Members of the Polluter Pay Steering Committee have identified unique solutions for those who hosted operations of Trident companies on their lands. This blog post is made in large part to illustrate the nature of the benefits of being a Polluter Pay Federation Member (effectively free for all surface rights owners who host energy activities on their lands).
Last year Trident “handed over the keys” to some 4,000 wells and other operations – forfeiting their operations. Below are links to background articles:
- Kenney already facing Alberta’s reckoning over mismanaged oilfield cleanup, Opinion By Regan Boychuk, May 2nd 2019 (the day after Trident failed)
- A recent Article, entitled Follow the Money – if you can provides background and related information.
- The Progress Report, posted by Jeremy Appel: How to get away with dumping your orphan wells on the public
Section 32 of the Mines and Minerals Act
Our wise legislators of the past envisioned such a circumstance and devised a remedy at law: Section 32 of the Mines and Minerals Act. Like so many other aspects of Alberta statutory scheme as a whole, this remedy is being ignored.
Subsections 32(5) and 32(7) of the Mines and Minerals Act are crystal clear:
- Pursuant to subsection (5), in the event the petroleum substances associated with a Trident wellbore are owned by Her Majesty in Right of the Province of Alberta, the province is the assignee of any surface lease agreement or right of entry order.
- It follows that the Provincial Crown must take over payments that Trident was obliged to make to the surface owner (and all other responsibilities of Trident)
Surface Rights Board Backlog and Overload
No doubt Trident landowners are frustrated with being told to pursue another all but unavailable remedy at law. The delays associated with making an application to the Surface Rights Board pursuant to the collection provisions of Section 36 of the Surface Rights Act are well known. Many might reasonably find that a delay of up to five years or longer, in requesting a remedy designed for quick collection of unpaid amounts that an operator owes to a landowner, are unacceptable.
The Mines and Minerals Act solution is arguably, if not absolutely, a preferable solution to waiting in the growing queue at the Surface Rights Board where Section 36 applications are all but ignored.
Trident was a Bill 12 Factor
A well-attended meeting of concerned folks was held at the Reed Ranch country school shortly after Trident handed over its keys so to speak. People wanted answers but for the most part the government panel assembled to provide answers didn’t exactly do so – at least not accurately.
A representative of the Alberta Energy Regulator, Lars De Paw of the Orphan Well Association, Michelle Del Cole of the Farmers’ Advocate Office, and the head of the Surface Rights Board answered selected questions written on sticky notes collected by volunteer Red Ranch student runners.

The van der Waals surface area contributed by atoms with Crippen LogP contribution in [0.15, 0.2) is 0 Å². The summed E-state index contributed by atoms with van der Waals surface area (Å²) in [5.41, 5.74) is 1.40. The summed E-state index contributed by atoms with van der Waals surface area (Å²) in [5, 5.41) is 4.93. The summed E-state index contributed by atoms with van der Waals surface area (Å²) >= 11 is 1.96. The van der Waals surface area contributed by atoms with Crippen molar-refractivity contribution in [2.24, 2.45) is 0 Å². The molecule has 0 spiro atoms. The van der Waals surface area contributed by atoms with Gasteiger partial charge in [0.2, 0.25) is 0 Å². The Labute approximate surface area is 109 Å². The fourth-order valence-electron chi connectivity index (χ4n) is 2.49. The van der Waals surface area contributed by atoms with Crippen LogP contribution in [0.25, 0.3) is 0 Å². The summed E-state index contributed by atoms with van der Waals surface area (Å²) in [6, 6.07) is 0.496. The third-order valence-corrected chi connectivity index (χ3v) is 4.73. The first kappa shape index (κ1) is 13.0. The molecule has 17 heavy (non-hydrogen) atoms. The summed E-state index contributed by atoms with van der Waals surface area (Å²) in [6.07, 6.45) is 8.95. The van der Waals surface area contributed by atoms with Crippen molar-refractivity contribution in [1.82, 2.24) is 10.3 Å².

Some of the tougher questions were left on the table.
Some of the members of the Polluter Pay Federation Steering Committee, who had seen previous Orphan Well Association (OWA) presentations, were present for a number of subsequent presentations at various Alberta venues after Reed Ranch.
It became obvious that, at worst, the OWA was trespassing when it engaged in land reclamation, and at best, whether or not the OWA had a right of entry to engage in land remediation or reclamation activities was in doubt.
The matter is no longer in doubt. Bill 12, expediently passed pursuant to COVID-19 emergency sessions of the Legislative Assembly of Alberta, grants such rights of entry. Whether Bill 12 is sound in such regards remains to be seen.
Should Trident Landowners Join Forces?
The Polluter Pay Federation advocates that landowners who have similar or identical issues that continue to go unresolved should band together to take actions contemplated by law. The mandate of the Federation is to facilitate cooperative efforts, including in future to provide funding to mount administrative and court intervention measures.
We ask that interested Trident landowners contact a member of the Temporary Steering Committee.
How Many Trident Assets did Ember Resources Purchase, and Will Ember Pay?
Lars De Paw of the OWA, as well as other persons who are informed property rights advocates, have informed Committee members that may former Trident wells were purchased by Ember Resources. The Farmers’ Advocated office posted a notice that Ember is seeking to unilaterally reduce annual compensation payments (which normally cannot be done). This information was confirmed by other sources.
There are a number of reasons for former Trident landowners to share information and ideas including legal options about solutions.